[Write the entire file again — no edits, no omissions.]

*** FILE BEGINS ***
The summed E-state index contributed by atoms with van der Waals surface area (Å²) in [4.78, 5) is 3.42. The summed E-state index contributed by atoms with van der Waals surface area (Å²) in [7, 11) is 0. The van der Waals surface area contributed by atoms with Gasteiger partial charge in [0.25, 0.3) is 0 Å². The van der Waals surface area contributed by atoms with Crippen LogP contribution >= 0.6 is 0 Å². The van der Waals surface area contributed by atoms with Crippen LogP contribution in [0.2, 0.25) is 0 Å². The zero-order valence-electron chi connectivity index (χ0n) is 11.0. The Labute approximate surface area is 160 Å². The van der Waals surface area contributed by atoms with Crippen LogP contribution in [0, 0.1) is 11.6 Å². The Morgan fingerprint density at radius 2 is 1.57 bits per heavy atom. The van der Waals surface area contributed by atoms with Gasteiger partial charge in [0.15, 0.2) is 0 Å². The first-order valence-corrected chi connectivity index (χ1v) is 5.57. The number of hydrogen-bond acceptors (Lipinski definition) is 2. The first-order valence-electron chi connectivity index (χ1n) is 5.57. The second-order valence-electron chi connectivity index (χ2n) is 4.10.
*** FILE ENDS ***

The summed E-state index contributed by atoms with van der Waals surface area (Å²) in [4.78, 5) is 3.42. The summed E-state index contributed by atoms with van der Waals surface area (Å²) in [7, 11) is 0. The van der Waals surface area contributed by atoms with Gasteiger partial charge in [0.25, 0.3) is 0 Å². The van der Waals surface area contributed by atoms with Crippen LogP contribution >= 0.6 is 0 Å². The van der Waals surface area contributed by atoms with Crippen LogP contribution in [0.2, 0.25) is 0 Å². The zero-order valence-electron chi connectivity index (χ0n) is 11.0. The Labute approximate surface area is 160 Å². The van der Waals surface area contributed by atoms with Crippen LogP contribution in [0, 0.1) is 11.6 Å². The Morgan fingerprint density at radius 2 is 1.57 bits per heavy atom. The van der Waals surface area contributed by atoms with Gasteiger partial charge in [0.15, 0.2) is 0 Å². The first-order valence-corrected chi connectivity index (χ1v) is 5.57. The number of hydrogen-bond acceptors (Lipinski definition) is 2. The first-order valence-electron chi connectivity index (χ1n) is 5.57. The second-order valence-electron chi connectivity index (χ2n) is 4.10.